Noodles (and shop) disappear in minutes

The Yomiuri Shimbun
Takeshi Yamashita boils udon noodles.

TAKAMATSU — Kagawa Prefecture, sometimes called “Udon Prefecture,” is famous for locals’ love of udon noodles. Naturally, the prefecture is home to many udon restaurants, but one shop stands out for its uniqueness, even by the standards of Kagawa. The shop keeps to an irregular schedule, and when it does open, it shuts down just 10 minutes later. Even the shop’s name, Juppun Udon (10-minute udon), references the brevity of its hours.

The shop was launched six years ago by the head of a noodle factory in the town of Kotohira. He used his lunchtime to prepare and serve udon to people in the factory’s neighborhood. Those dishes went viral on social media as “mythic udon,” and now fans flock to the shop from in and outside the prefecture.

Early morning queue

Shortly before noon on Oct. 27, steam from boiling noodles filled the second floor of the factory, which is part of the Osyoya noodle company, a manufacturer of udon noodles for gifts and other purposes. Then a sign reading “Open for 10 minutes” was put up at the entrance of the factory, and customers began to make their way upstairs. 10 minutes later, they left.

The shop makes only 35 servings a day. Some people start standing in line from very early in the morning to get one of the numbered tickets that are handed out starting at 9 a.m.

Shinobu Miyawaki, 49, has been regularly visiting the udon shop for more than five years.

“The flour mix changes each time, so I never get tired of the udon no matter how often I come here. If their hours were any shorter, I wouldn’t be able to finish the noodles. They must be the shortest [hours] in Kagawa,” Miyawaki said.

Preparing the noodles in the kitchen was factory head Takeshi Yamashita, 49. Yamashita comes from Takamatsu and became an udon maker after finishing high school. But once his employer closed shop, he started working at Osyoya at the age of 38, and subsequently become the factory head.

Osyoya does not run any udon restaurants. It only manufactures udon and sells the noodles at souvenir shops and other retailers. Yamashita felt a growing desire to see the faces of customers eating udon manufactured at the factory, and he brought the matter up with the company’s senior executive, Hideto Yamaji, asking him if it would be possible to serve udon at the factory. At first, Yamaji would not agree to any such project, but when Yamashita made a further plea, saying, “I’ll do it myself during my lunch break,” the senior executive said, “If you are that serious,” and gave him permission.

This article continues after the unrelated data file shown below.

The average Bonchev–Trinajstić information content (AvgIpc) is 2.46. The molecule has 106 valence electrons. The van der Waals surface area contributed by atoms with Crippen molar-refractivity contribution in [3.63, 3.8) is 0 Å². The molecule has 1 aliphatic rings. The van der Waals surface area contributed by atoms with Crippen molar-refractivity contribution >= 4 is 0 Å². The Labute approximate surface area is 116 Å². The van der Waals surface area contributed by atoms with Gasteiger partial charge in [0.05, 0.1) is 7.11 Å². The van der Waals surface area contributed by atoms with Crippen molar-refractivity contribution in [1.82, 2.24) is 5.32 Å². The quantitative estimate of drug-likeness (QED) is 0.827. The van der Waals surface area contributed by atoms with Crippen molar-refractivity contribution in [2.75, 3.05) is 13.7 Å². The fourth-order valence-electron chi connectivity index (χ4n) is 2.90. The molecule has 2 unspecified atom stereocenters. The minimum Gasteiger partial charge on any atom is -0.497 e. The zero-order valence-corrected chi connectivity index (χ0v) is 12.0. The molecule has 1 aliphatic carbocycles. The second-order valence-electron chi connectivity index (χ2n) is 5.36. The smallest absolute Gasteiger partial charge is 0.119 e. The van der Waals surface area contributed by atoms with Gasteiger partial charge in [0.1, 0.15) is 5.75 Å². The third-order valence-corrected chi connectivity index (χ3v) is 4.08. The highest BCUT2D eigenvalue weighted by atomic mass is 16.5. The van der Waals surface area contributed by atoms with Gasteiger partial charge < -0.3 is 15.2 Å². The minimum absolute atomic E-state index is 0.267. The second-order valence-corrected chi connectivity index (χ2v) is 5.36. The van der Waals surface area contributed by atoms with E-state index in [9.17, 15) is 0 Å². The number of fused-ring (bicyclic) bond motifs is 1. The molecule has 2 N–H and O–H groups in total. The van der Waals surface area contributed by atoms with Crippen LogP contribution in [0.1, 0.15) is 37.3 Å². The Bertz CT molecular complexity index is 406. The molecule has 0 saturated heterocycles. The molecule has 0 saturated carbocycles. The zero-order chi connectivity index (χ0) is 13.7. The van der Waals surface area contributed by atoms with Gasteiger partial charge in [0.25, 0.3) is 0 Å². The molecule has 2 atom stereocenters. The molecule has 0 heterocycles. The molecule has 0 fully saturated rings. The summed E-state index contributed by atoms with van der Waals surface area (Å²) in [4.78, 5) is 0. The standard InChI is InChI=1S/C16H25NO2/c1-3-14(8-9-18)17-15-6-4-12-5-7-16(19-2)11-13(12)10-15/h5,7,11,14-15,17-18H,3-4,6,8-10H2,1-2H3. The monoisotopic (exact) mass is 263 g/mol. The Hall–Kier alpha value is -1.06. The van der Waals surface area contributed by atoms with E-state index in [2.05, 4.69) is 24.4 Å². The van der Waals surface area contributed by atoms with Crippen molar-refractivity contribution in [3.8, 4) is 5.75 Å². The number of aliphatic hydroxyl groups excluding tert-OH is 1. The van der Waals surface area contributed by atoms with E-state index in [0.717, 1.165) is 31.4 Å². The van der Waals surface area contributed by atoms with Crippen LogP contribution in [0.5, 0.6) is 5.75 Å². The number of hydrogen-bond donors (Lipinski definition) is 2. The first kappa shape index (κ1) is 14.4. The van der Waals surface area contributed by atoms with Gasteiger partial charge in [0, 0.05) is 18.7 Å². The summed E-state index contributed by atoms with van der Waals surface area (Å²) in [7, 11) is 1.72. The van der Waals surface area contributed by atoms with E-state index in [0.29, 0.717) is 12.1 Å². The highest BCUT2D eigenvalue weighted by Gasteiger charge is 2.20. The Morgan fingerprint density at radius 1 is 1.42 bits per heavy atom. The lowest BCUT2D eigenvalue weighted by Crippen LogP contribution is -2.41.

The shop’s 10-minute time limit is an inevitable consequence of having to provide the service during the factory’s lunch break, considering the time required for preparation and cleanup. The shop’s unique restrictions also explain why it is impossible for it to open during the factory’s busy periods. When the shop first started, the seating area for customers was just a corner of the factory’s store and the benches outside the factory, and there were days when no one came.

“It made me incredibly happy if just one customer told me, ‘It was delicious,’” Yamashita said.

The shop’s reputation grew through word of mouth. After a year serving up noodles, a TV show featured the shop. Social media also brought attention to Yamashita’s creation, and the company let him serve udon in the factory’s second-floor rest area.

Profits donated to charities

The shop kept an irregular schedule to begin with, but since the beginning of the novel coronavirus pandemic, Yamashita has also avoided serving udon on weekends and holidays to prevent crowding. This year, the shop has opened only seven times. The difficulty of getting a bowl of udon at the shop has spurred its popularity, and people now say it is the most difficult eatery to get into among all the udon shops in the prefecture that keep people lined up to dine.

The shop serves three type of udon noodle bowls: hot, cold and “kamadashi,” or “straight out of a boiling pot.” The dishes come in four different sizes: small, medium, large and extra large, and are priced between ¥200 and ¥400.

“My aim is not to make a profit,” said Yamashita, who donates what he earns to charities, such as those supporting children with allergies.

“There are many customers who buy our products that say they do so ‘because that factory head makes the noodles,’” Yamaji said. “At first, I opposed the idea. But now the whole company supports him.”

“The shop’s open for only 10 minutes, but I want to serve bowls that bring excitement to our customers,” Yamashita said.

The shop’s next open day and the hours for the day are announced on its Twitter account (@10pun_udon) about a week in advance.